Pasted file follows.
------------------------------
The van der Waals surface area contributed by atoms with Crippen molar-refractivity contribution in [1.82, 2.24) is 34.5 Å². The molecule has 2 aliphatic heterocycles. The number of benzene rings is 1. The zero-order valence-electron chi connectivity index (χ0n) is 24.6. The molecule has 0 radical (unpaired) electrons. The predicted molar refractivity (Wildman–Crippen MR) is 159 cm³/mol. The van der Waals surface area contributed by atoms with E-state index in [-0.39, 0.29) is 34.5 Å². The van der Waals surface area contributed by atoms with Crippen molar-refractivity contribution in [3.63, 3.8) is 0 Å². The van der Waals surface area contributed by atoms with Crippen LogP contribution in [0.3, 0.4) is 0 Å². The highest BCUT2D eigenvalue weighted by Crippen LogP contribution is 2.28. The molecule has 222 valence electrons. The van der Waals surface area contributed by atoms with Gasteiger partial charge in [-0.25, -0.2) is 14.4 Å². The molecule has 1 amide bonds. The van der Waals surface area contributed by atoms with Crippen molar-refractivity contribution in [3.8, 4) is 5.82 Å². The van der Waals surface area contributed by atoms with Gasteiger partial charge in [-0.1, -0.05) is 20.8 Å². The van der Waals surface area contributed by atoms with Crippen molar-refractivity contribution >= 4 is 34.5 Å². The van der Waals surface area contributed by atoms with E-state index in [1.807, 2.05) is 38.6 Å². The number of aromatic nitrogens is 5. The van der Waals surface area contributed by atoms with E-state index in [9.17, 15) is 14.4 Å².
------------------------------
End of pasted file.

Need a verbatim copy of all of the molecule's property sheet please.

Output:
The van der Waals surface area contributed by atoms with Crippen molar-refractivity contribution in [1.82, 2.24) is 34.5 Å². The molecule has 2 aliphatic heterocycles. The number of benzene rings is 1. The zero-order valence-electron chi connectivity index (χ0n) is 24.6. The molecule has 0 radical (unpaired) electrons. The predicted molar refractivity (Wildman–Crippen MR) is 159 cm³/mol. The van der Waals surface area contributed by atoms with E-state index in [-0.39, 0.29) is 34.5 Å². The van der Waals surface area contributed by atoms with Crippen molar-refractivity contribution in [3.63, 3.8) is 0 Å². The van der Waals surface area contributed by atoms with Crippen LogP contribution in [0.3, 0.4) is 0 Å². The highest BCUT2D eigenvalue weighted by Crippen LogP contribution is 2.28. The molecule has 222 valence electrons. The van der Waals surface area contributed by atoms with Gasteiger partial charge in [-0.25, -0.2) is 14.4 Å². The molecule has 1 amide bonds. The van der Waals surface area contributed by atoms with Crippen molar-refractivity contribution in [3.8, 4) is 5.82 Å². The van der Waals surface area contributed by atoms with Gasteiger partial charge in [-0.1, -0.05) is 20.8 Å². The van der Waals surface area contributed by atoms with Crippen molar-refractivity contribution >= 4 is 34.5 Å². The van der Waals surface area contributed by atoms with E-state index in [1.807, 2.05) is 38.6 Å². The number of aromatic nitrogens is 5. The van der Waals surface area contributed by atoms with E-state index in [9.17, 15) is 14.4 Å².